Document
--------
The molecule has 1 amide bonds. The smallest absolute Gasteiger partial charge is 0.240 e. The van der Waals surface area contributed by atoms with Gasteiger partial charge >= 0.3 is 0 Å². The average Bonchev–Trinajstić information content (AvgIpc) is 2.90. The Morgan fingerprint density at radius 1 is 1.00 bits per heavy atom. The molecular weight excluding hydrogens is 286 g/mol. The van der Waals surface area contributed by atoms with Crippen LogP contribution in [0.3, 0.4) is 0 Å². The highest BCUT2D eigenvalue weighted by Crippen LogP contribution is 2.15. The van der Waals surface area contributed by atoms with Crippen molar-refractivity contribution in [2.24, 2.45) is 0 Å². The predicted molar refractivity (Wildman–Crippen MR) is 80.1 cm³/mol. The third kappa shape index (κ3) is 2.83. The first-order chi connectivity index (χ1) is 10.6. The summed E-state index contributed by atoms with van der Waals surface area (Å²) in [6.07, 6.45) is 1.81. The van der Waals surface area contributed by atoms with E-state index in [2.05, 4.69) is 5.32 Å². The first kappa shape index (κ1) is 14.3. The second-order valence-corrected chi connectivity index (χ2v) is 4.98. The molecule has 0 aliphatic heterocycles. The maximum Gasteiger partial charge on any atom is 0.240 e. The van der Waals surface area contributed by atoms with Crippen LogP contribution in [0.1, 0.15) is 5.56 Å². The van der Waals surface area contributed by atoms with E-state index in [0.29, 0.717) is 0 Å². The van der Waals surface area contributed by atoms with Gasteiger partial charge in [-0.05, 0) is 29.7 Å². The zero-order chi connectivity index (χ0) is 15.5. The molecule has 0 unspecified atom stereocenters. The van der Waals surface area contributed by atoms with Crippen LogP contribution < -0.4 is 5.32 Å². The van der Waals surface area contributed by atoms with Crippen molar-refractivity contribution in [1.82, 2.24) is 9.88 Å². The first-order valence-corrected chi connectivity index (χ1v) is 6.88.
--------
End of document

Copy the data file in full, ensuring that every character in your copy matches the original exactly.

The molecule has 1 amide bonds. The smallest absolute Gasteiger partial charge is 0.240 e. The van der Waals surface area contributed by atoms with Gasteiger partial charge >= 0.3 is 0 Å². The average Bonchev–Trinajstić information content (AvgIpc) is 2.90. The Morgan fingerprint density at radius 1 is 1.00 bits per heavy atom. The molecular weight excluding hydrogens is 286 g/mol. The van der Waals surface area contributed by atoms with Crippen LogP contribution in [0.3, 0.4) is 0 Å². The highest BCUT2D eigenvalue weighted by Crippen LogP contribution is 2.15. The van der Waals surface area contributed by atoms with Crippen molar-refractivity contribution in [2.24, 2.45) is 0 Å². The predicted molar refractivity (Wildman–Crippen MR) is 80.1 cm³/mol. The third kappa shape index (κ3) is 2.83. The first-order chi connectivity index (χ1) is 10.6. The summed E-state index contributed by atoms with van der Waals surface area (Å²) in [6.07, 6.45) is 1.81. The van der Waals surface area contributed by atoms with E-state index in [2.05, 4.69) is 5.32 Å². The first kappa shape index (κ1) is 14.3. The second-order valence-corrected chi connectivity index (χ2v) is 4.98. The molecule has 0 aliphatic heterocycles. The maximum Gasteiger partial charge on any atom is 0.240 e. The van der Waals surface area contributed by atoms with Crippen LogP contribution in [0.1, 0.15) is 5.56 Å². The van der Waals surface area contributed by atoms with E-state index in [0.29, 0.717) is 0 Å². The van der Waals surface area contributed by atoms with Gasteiger partial charge in [-0.05, 0) is 29.7 Å². The zero-order chi connectivity index (χ0) is 15.5. The molecule has 0 unspecified atom stereocenters. The van der Waals surface area contributed by atoms with Crippen LogP contribution < -0.4 is 5.32 Å². The van der Waals surface area contributed by atoms with Crippen molar-refractivity contribution in [1.82, 2.24) is 9.88 Å². The first-order valence-corrected chi connectivity index (χ1v) is 6.88.